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Gran Turismo AI: Computer driver can beat some of the world’s best players

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An AI trained to win the PlayStation 4 game Gran Turismo Sport has beaten some of the world’s best players by learning to handle the most difficult parts of racing tracks



Technology



9 February 2022

GT Sport

Gran Turismo Sport is a racing game

Polyphony Digital

An artificial intelligence has beaten four of the world’s best human drivers on three different tracks in the racing video game Gran Turismo Sport, by gaining ground at the most difficult parts of a track.

The AI, named GT Sophy, was able to execute tactical moves such as using an opponent’s slipstream to boost itself forwards and block its opponents from passing.

Peter Wurman at Sony AI in New York and his colleagues trained the system using deep reinforcement learning, a type of machine learning that uses rewards and penalties to teach the AI’s neural network how to win. During training, GT Sophy, which was running on a separate computer, played the game on up to 20 PlayStation 4 consoles simultaneously.

The team gave the AI the ability to accelerate, brake and steer, along with real-time information on the position of the cars in the game, including its own, and a map of the next 6 seconds of the track, which meant sight of a longer distance ahead when the AI travelled faster. The researchers note this information isn’t available to human players, giving the AI a slight advantage, but say that people have other advantages, such as the ability to change gears manually, which the AI didn’t have.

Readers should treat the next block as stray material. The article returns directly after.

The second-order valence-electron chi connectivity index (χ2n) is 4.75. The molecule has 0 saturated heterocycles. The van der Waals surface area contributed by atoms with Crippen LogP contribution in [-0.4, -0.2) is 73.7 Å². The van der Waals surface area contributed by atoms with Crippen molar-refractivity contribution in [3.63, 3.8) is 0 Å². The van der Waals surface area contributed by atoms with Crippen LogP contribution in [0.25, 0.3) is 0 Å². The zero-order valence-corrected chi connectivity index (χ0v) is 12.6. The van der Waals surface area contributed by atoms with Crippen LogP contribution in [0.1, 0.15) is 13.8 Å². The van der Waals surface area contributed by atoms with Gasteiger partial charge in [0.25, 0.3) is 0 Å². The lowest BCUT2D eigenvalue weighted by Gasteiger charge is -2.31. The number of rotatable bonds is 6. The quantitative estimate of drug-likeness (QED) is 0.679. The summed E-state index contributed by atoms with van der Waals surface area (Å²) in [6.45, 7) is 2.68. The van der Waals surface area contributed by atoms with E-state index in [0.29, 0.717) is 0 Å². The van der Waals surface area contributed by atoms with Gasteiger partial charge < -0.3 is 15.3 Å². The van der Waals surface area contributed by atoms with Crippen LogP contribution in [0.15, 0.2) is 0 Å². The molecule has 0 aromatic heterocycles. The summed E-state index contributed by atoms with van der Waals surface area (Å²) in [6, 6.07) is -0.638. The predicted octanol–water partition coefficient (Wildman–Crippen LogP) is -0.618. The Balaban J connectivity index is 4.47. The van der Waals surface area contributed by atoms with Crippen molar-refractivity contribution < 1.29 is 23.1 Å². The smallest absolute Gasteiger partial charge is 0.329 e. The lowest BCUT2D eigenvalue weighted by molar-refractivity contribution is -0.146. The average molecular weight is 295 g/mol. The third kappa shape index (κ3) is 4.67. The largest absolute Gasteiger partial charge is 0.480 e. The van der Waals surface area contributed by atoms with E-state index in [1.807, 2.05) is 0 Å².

Wurman and his team rewarded GT Sophy for staying on the course and driving faster, and penalised the AI for veering off course or slowing down. Within a couple of days, the AI learned to complete the tracks faster than 95 per cent of human players, compared with rankings from online leader boards.

Over around nine more days of training, GT Sophy shaved tenths of a second off its lap times over a total of 45,000 driving hours to finish faster than any human player on the leader boards.

However, GT Sophy hit a stumbling block. The AI initially avoided overtaking fast opponents in order to minimise the risk of collision and maximise rewards. To overcome this overly safe behaviour, researchers rewarded the AI for passing opponents and penalised it for being overtaken.

By joining forces with a competitive GT player, the team focused on a small set of the most difficult parts of each track, so that GT Sophy could quickly learn to excel in those areas. The researchers then challenged four of the world’s best GT players to compete against four copies of GT Sophy in a team race, so eight cars were on the track in all. The AI won 104 to 52, with points calculated according to racers’ final positions.

“The results suggest that it could be possible for game developers to use deep reinforcement learning to design and test their games, and to produce interesting opponents and teammates for human players,” says Igor Babuschkin at OpenAI in San Francisco.

The findings will have little impact on improving autonomous vehicles, which must sense the environment themselves and navigate more variable conditions.

“While GT Sophy managed to achieve impressive results, it’s very much dependent on fine-tuned parameters and features specific to the game,” says Georgios Yannakakis at the Institute of Digital Games in Malta.

Journal reference: Nature, DOI: 10.1038/s41586-021-04357-7

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